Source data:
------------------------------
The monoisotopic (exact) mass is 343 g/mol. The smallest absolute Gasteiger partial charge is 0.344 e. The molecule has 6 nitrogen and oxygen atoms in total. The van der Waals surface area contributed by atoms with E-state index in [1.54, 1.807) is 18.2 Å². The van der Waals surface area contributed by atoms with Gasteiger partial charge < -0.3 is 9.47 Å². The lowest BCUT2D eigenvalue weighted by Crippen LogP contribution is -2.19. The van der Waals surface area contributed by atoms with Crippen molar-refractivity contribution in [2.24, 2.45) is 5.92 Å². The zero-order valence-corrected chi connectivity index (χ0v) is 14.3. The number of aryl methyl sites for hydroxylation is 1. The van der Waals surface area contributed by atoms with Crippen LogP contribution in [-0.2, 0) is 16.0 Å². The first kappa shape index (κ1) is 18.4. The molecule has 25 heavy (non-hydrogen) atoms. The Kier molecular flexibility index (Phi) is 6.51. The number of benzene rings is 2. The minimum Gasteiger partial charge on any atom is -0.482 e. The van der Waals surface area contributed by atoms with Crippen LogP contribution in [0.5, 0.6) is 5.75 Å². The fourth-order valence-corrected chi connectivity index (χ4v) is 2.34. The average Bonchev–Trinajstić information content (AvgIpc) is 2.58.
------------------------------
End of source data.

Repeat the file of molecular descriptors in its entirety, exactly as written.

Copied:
The monoisotopic (exact) mass is 343 g/mol. The smallest absolute Gasteiger partial charge is 0.344 e. The molecule has 6 nitrogen and oxygen atoms in total. The van der Waals surface area contributed by atoms with E-state index in [1.54, 1.807) is 18.2 Å². The van der Waals surface area contributed by atoms with Gasteiger partial charge < -0.3 is 9.47 Å². The lowest BCUT2D eigenvalue weighted by Crippen LogP contribution is -2.19. The van der Waals surface area contributed by atoms with Crippen molar-refractivity contribution in [2.24, 2.45) is 5.92 Å². The zero-order valence-corrected chi connectivity index (χ0v) is 14.3. The number of aryl methyl sites for hydroxylation is 1. The van der Waals surface area contributed by atoms with Crippen LogP contribution in [-0.2, 0) is 16.0 Å². The first kappa shape index (κ1) is 18.4. The molecule has 25 heavy (non-hydrogen) atoms. The Kier molecular flexibility index (Phi) is 6.51. The number of benzene rings is 2. The minimum Gasteiger partial charge on any atom is -0.482 e. The van der Waals surface area contributed by atoms with Crippen LogP contribution in [0.5, 0.6) is 5.75 Å². The fourth-order valence-corrected chi connectivity index (χ4v) is 2.34. The average Bonchev–Trinajstić information content (AvgIpc) is 2.58.